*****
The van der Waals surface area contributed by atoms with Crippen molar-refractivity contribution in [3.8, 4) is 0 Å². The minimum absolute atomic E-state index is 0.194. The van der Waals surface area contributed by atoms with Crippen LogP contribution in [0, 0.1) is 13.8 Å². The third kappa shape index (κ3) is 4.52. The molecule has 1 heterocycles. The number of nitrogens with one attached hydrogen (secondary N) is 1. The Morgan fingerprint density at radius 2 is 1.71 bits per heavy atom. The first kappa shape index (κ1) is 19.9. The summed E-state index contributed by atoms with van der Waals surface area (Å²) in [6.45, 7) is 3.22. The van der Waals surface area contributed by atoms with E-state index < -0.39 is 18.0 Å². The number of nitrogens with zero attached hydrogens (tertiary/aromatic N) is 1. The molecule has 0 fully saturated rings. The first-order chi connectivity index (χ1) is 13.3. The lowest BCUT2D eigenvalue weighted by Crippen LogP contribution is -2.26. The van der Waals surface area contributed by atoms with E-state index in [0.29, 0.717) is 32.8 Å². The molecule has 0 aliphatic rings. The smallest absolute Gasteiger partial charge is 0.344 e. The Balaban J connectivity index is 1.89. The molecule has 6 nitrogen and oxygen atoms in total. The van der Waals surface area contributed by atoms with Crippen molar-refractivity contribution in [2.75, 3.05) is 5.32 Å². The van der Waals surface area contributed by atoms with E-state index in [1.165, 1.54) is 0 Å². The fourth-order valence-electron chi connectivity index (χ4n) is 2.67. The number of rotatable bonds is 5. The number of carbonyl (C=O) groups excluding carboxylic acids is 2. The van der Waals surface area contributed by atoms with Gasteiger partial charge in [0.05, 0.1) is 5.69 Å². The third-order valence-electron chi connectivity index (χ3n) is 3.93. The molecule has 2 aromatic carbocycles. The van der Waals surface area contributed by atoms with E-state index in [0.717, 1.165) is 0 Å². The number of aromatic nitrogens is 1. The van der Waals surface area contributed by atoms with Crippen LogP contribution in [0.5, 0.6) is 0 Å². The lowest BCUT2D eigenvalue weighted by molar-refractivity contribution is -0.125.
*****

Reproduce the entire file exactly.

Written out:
The van der Waals surface area contributed by atoms with Crippen molar-refractivity contribution in [3.8, 4) is 0 Å². The minimum absolute atomic E-state index is 0.194. The van der Waals surface area contributed by atoms with Crippen LogP contribution in [0, 0.1) is 13.8 Å². The third kappa shape index (κ3) is 4.52. The molecule has 1 heterocycles. The number of nitrogens with one attached hydrogen (secondary N) is 1. The Morgan fingerprint density at radius 2 is 1.71 bits per heavy atom. The first kappa shape index (κ1) is 19.9. The summed E-state index contributed by atoms with van der Waals surface area (Å²) in [6.45, 7) is 3.22. The van der Waals surface area contributed by atoms with E-state index < -0.39 is 18.0 Å². The number of nitrogens with zero attached hydrogens (tertiary/aromatic N) is 1. The molecule has 0 fully saturated rings. The first-order chi connectivity index (χ1) is 13.3. The lowest BCUT2D eigenvalue weighted by Crippen LogP contribution is -2.26. The van der Waals surface area contributed by atoms with E-state index in [0.29, 0.717) is 32.8 Å². The molecule has 0 aliphatic rings. The smallest absolute Gasteiger partial charge is 0.344 e. The Balaban J connectivity index is 1.89. The molecule has 6 nitrogen and oxygen atoms in total. The van der Waals surface area contributed by atoms with Crippen molar-refractivity contribution in [2.75, 3.05) is 5.32 Å². The van der Waals surface area contributed by atoms with E-state index in [1.165, 1.54) is 0 Å². The fourth-order valence-electron chi connectivity index (χ4n) is 2.67. The number of rotatable bonds is 5. The number of carbonyl (C=O) groups excluding carboxylic acids is 2. The van der Waals surface area contributed by atoms with Gasteiger partial charge in [0.05, 0.1) is 5.69 Å². The third-order valence-electron chi connectivity index (χ3n) is 3.93. The molecule has 2 aromatic carbocycles. The van der Waals surface area contributed by atoms with E-state index in [0.717, 1.165) is 0 Å². The number of aromatic nitrogens is 1. The van der Waals surface area contributed by atoms with Crippen LogP contribution in [0.5, 0.6) is 0 Å². The lowest BCUT2D eigenvalue weighted by molar-refractivity contribution is -0.125.